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Hot Topics > Animal Testing

Scientists reveal ‘groundbreaking’ animal testing alternative for skin sensitivity

By Andrew MCDOUGALL , 12-Oct-2012

A team of researchers in Portugal have developed a ‘groundbreaking’ test which assesses skin sensitivity and could significantly reduce animal testing in the cosmetics industry.

The test was developed at the University of Coimbra (UC) where researchers at the Centre for Neuroscience (CNC) and the Faculty of Pharmacy, University of Coimbra (UC) developed a method of detection for chemical allergen cutaneous (skin sensitization assessment).

The in vitro assay was based on the use of preserved skin cells for evaluation; by examining various parameters, cutaneous allergenicity of chemicals prior to their introduction on the market, thus replacing the respective animal tests.

Faster and cheaper

The test is called ‘Sensitiser Predictor’, and has already been awarded several national and international awards.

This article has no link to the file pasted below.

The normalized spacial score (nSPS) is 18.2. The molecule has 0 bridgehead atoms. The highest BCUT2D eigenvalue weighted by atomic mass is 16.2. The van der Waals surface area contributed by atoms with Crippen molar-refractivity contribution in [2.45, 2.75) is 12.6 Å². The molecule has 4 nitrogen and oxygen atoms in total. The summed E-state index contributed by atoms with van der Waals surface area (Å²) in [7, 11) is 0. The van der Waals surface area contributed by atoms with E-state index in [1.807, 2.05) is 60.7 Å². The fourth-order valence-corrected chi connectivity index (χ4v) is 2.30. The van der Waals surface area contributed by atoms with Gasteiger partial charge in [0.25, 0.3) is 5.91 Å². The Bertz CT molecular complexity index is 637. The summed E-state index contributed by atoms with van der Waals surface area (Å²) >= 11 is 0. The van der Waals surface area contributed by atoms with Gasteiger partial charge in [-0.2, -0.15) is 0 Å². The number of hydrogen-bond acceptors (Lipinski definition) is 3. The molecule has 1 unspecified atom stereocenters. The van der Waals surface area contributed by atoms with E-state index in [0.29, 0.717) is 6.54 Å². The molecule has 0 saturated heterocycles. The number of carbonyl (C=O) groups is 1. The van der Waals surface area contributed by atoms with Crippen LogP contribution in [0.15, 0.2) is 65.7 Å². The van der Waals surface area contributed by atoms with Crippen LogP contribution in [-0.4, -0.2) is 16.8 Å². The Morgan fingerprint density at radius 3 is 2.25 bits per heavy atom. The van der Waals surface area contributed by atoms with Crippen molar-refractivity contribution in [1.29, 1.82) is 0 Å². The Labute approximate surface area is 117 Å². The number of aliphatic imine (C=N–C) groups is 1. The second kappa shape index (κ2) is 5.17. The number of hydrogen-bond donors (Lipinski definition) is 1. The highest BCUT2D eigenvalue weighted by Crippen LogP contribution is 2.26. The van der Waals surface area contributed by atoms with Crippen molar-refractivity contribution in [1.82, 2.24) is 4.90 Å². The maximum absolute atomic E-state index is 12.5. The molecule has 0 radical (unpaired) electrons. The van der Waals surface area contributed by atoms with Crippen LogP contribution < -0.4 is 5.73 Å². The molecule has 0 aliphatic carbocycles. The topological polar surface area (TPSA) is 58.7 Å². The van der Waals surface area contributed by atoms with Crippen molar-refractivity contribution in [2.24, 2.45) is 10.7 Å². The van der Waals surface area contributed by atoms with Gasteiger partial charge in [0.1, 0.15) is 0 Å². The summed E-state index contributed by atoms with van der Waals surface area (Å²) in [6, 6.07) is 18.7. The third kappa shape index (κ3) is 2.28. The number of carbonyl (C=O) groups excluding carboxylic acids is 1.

According to Teresa Cruz Rosete, one of the researchers, the study seeks to abolish the use of animals in product testing of the cosmetics industry.

“It is a much faster method than those in use today which resort to animal testing (mice), it is more economical and capable of being used on a large scale,” she says.

Rosete has been working as part of a research team, along with Bruno Never and Susana Rosa, for the past six year on this project.

It is claimed the test could mark "the paradigm shift in toxicity evaluation (toxicological) compounds. The international scientific community is focusing specifically on the development of simple and rapid methods to replace animal testing.”

Work in progress

There are plans in place to rid the cosmetics industry of animal testing with a marketing ban proposed next year.

However, there have been big concerns that there are still no alternative tests for various items of toxicity, including skin sensitization.

With an international patent under evaluation, the project, also funded by the Foundation for Science and Technology (FCT), still lacks the "validation of the European Centre for the Validation of Alternative Methods - ECVAM, so it can be considered a reference test the OECD," says the research team.

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